Methodism slowly divides
But some conservatives aren’t waiting any longer and start a new denomination
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United Methodism’s formal schism began on May 1 with the conservative traditionalists launching the Global Methodist Church. But the split of the global denomination and its 13 million members will unfold haphazardly over the next few years as congregations and jurisdictions deliberate, one by one. Meanwhile, new data indicates that, for the first time, most of the denomination’s membership resides in Africa, as U.S. numbers plunge.
This summer, United Methodism’s quadrennial governing General Conference, delayed by the COVID-19 pandemic since 2020, was expected to ratify a formal division of the denomination. But a church commission dominated by U.S. liberals postponed it until 2024, citing the pandemic and visa troubles for African delegates. Ironically, African commission members, anxious for the church to move forward and severely underrepresented given their continent’s majority status in the denomination, actually voted to meet this year. But they were outvoted.
In early 2020, factions from across the theological spectrum agreed on a protocol to divide the denomination, with each congregation and local jurisdiction allowed to choose its way. The process would have taken several years. That agreement followed a special session of the General Conference in 2019 that defied liberal expectations by affirming and strengthening the church’s teachings and enforcement of traditional Christian views on sexuality.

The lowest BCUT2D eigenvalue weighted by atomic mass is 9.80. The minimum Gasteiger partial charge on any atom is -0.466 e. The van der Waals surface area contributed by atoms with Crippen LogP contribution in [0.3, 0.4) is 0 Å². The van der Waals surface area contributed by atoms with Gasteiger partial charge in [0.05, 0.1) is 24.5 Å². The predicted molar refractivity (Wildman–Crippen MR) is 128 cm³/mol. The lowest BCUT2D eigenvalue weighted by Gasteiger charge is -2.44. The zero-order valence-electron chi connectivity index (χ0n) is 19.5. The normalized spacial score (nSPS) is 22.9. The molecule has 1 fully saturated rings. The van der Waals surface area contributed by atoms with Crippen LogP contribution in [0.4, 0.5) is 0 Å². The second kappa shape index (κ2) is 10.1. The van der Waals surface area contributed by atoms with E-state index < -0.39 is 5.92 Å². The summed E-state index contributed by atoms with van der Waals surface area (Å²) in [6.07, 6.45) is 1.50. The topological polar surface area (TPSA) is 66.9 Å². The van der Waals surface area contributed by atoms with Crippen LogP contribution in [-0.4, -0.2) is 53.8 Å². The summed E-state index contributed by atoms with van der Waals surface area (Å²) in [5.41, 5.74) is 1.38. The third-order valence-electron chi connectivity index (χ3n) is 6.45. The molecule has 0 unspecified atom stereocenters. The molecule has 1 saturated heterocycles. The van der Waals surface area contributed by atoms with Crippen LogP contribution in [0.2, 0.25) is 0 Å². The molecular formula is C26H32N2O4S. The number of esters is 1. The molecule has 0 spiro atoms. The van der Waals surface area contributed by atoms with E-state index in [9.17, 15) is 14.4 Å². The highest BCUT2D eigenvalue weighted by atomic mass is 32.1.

United Methodism has not followed other historically liberal U.S. mainline Protestant denominations in compromising its official position on sexuality because its membership is global, with millions of church members in Africa, where beliefs are very conservative. Same-sex rites are prohibited in United Methodism, where members of the clergy are required to be celibate if single and monogamous in a male-female marriage. However, most U.S. bishops and clergy are liberal, and some refuse to uphold church law.
While its official position on homosexuality has not changed, United Methodism in the United States has liberalized over decades, along with the rest of mainline Protestantism. But the denomination’s growth in Africa has been dramatic over the same period. In 2020, U.S. church membership fell to under 6.3 million, down from 11 million when United Methodism was formed through the merger of two denominations in 1968. Not yet released figures for Africa show more than 7 million members. U.S. church membership dropped by 400,000 over two years while Africa’s grew by 800,000.
Meeting after meeting, African delegates to the governing General Conference vote nearly unanimously against any acceptance of same-sex marriage or actively homosexual clergy. Seeing this obstacle and stunned by their 2019 defeat, church liberals accepted a negotiated split, which the 2020 General Conference certainly would have ratified had it met as scheduled.